Ant 101 Introduction To Cultural Anthropology

Submitted By anaflores12
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Ana L. Flores
ANT 101: Introduction to Cultural Anthropology
Instructor: Ashi Das

Land diving is a ritual performed by the men of the southern part of Pentecost Island, Vanuatu. The precursor to bungee jumping, men jump off wooden towers around 20 to 30 meters high, with two tree vines wrapped around the ankles. Traditional bull jumping also well known as the Hamar or Hammer is a rite of passage for men coming of age. The man must jump over a line of 10 to 30 bulls four times completely nude without falling.

Land diving involves men jumping from a 20-30 meter platform with only the vines ties to their ankles to break their fall. Whereas bungee jumpers intentionally miss the ground by a long shot, land divers intentionally aim to brush their shoulders against the ground. This is intended to bless the ground and to bring a good yam harvest. The higher the drive platform, the bigger the harvest, “After the diver leaps off the tower, the vines stretch nearly to the ground and the diver ducks his head out of the way and lets his shoulders touch the land just barely to symbolically fertilize the earth”. The vines holding the tower together are the same type of vines used to ties to the driver’s ankles. It is very important that they pick the exact night season to build the tower and conduct the ceremony. “One end of each vine is tied to the ankle and the other to the tower. After the diver leaps off the tower, the vines stretch nearly to the ground and the diver ducks his head out of the way and lets his shoulders touch the land just barely to symbolically fertilize the earth for the next year’s yam crop”.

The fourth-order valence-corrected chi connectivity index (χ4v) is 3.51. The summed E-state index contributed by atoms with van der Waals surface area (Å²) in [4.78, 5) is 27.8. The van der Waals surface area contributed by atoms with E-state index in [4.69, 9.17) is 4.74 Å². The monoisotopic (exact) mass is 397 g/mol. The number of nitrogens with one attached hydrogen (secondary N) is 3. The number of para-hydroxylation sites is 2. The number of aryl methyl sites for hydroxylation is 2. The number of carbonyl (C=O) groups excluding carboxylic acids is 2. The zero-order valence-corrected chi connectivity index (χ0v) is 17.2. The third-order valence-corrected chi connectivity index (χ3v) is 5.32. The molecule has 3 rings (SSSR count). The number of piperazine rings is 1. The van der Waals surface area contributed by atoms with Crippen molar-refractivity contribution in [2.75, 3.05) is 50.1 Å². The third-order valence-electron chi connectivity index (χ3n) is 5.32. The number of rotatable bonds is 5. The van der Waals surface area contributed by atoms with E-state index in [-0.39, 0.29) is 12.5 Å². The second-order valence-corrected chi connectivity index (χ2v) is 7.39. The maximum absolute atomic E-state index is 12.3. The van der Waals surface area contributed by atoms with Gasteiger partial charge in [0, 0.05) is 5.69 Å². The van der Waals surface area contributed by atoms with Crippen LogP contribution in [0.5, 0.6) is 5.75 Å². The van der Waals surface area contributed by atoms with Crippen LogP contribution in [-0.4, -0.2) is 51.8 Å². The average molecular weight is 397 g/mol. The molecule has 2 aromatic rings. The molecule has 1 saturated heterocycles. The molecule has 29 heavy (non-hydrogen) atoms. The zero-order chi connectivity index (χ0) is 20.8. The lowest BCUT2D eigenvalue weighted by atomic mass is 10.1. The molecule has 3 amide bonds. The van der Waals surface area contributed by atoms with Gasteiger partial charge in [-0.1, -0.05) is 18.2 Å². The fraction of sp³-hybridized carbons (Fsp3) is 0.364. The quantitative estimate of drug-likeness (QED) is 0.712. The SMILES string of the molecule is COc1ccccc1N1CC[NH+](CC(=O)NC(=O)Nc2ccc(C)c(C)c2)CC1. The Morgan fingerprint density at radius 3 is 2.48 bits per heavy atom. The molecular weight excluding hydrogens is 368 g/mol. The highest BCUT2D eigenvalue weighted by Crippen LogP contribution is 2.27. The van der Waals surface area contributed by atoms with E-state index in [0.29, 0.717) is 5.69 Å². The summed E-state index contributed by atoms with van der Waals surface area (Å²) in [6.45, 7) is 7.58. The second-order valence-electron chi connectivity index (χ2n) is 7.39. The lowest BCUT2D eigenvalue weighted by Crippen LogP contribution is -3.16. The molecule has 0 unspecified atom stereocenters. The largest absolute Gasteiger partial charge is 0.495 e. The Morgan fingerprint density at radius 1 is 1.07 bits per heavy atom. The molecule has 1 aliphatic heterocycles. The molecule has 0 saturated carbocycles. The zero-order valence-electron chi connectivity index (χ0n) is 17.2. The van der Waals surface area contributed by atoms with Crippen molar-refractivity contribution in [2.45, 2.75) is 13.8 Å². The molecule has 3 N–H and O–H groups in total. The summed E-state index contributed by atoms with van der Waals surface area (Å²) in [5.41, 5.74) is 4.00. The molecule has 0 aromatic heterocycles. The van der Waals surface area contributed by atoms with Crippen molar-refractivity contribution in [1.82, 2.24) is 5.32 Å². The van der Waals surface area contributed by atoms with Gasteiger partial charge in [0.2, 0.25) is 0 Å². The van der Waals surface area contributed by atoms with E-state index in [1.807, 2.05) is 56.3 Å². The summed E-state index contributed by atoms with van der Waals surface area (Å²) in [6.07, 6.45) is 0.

Once the jump has been completed by the boy he will be considered a man. The ancient tradition of Vanuatu land diving is steeped in superstition. The night before land diving, the divers steep under diving platform toward evil spirits, sexual relationships the day before it is believed that it would be bad luck. On the day of the jump all of the villagers dress in traditional clothing. The men wear nothing but a penis sheath called a nambia. The women wear grass skirts and no tops. “Near naked, he stands 20 meters above a mass of chanting men in the jungle of Vanuatu. Only a nambia (the traditional penis sheath) covers him as he trusts his arms into the air and claps his hands above his head. The chanting from the men below intensifies, as bare-breasted women whistle loudly”. Festivities begin in the morning with traditional drumming and dancing. The women offer emotional support by performing special dances below the tower. There is a moment of silence during the actual jump, but as soon as the crowd below knows the man is safe, there is a roar of support. It is said that many men decide to land to dive to impress a woman. This ritual is extremely risky some men have suffered dislocated ankles and other have died. This rite of passage called land diving dates back nearly 15 centuries. As a tradition from boyhood to manhood, boys as young as five years old will take part in the ritual, which is often preceded by circumcision. Boys start out leaping low on the crude tower, but eventually work their way up as they get older.
The higher a man goes, the manlier the tribe considers him. Before land diving became a traditional ritual for men 15 centuries ago, there was about a legend about a woman running away from her sexually aggressive husband. She was upset and she ran ways to the forest to hide but her husband followed her; she climbed to a Banian tree. Her husband climbed after her. She tied her ankles with the tree vines and then jumped. Her husband jumped too but he died after jumping because he did not tie his ankles with vines before jumping off the tree. “According to folklore, land diving started after a ni-Vanuatu woman ran away from her husband and hid in a tree. The man found her and scaled the trunk but when he reached his wife, she jumped from the brunches and he instinctively followed.